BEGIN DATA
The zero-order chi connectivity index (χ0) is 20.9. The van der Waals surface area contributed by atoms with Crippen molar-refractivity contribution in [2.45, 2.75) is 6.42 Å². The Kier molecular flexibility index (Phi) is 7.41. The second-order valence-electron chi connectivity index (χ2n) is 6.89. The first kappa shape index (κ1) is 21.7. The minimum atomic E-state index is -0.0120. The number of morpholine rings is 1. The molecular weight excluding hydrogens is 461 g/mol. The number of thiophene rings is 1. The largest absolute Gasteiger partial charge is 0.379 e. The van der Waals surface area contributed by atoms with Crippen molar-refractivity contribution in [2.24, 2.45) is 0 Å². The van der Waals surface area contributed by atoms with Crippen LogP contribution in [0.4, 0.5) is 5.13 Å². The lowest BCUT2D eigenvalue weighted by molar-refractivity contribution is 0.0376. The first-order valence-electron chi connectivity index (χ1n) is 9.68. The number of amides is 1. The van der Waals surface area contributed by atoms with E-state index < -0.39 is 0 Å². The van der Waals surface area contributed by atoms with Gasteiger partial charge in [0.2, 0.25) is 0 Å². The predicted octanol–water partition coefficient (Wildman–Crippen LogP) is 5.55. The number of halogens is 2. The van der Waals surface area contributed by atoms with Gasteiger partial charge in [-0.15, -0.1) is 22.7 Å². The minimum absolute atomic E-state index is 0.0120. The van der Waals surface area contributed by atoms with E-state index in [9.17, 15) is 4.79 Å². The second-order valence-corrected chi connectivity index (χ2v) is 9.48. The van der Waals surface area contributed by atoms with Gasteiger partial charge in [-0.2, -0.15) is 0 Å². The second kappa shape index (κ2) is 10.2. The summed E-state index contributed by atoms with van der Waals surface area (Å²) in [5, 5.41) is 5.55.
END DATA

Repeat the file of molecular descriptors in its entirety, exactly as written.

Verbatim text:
The zero-order chi connectivity index (χ0) is 20.9. The van der Waals surface area contributed by atoms with Crippen molar-refractivity contribution in [2.45, 2.75) is 6.42 Å². The Kier molecular flexibility index (Phi) is 7.41. The second-order valence-electron chi connectivity index (χ2n) is 6.89. The first kappa shape index (κ1) is 21.7. The minimum atomic E-state index is -0.0120. The number of morpholine rings is 1. The molecular weight excluding hydrogens is 461 g/mol. The number of thiophene rings is 1. The largest absolute Gasteiger partial charge is 0.379 e. The van der Waals surface area contributed by atoms with Crippen molar-refractivity contribution in [2.24, 2.45) is 0 Å². The van der Waals surface area contributed by atoms with Crippen LogP contribution in [0.4, 0.5) is 5.13 Å². The lowest BCUT2D eigenvalue weighted by molar-refractivity contribution is 0.0376. The first-order valence-electron chi connectivity index (χ1n) is 9.68. The number of amides is 1. The van der Waals surface area contributed by atoms with E-state index < -0.39 is 0 Å². The van der Waals surface area contributed by atoms with Gasteiger partial charge in [0.2, 0.25) is 0 Å². The predicted octanol–water partition coefficient (Wildman–Crippen LogP) is 5.55. The number of halogens is 2. The van der Waals surface area contributed by atoms with Gasteiger partial charge in [-0.15, -0.1) is 22.7 Å². The minimum absolute atomic E-state index is 0.0120. The van der Waals surface area contributed by atoms with E-state index in [9.17, 15) is 4.79 Å². The second-order valence-corrected chi connectivity index (χ2v) is 9.48. The van der Waals surface area contributed by atoms with Gasteiger partial charge in [-0.2, -0.15) is 0 Å². The second kappa shape index (κ2) is 10.2. The summed E-state index contributed by atoms with van der Waals surface area (Å²) in [5, 5.41) is 5.55.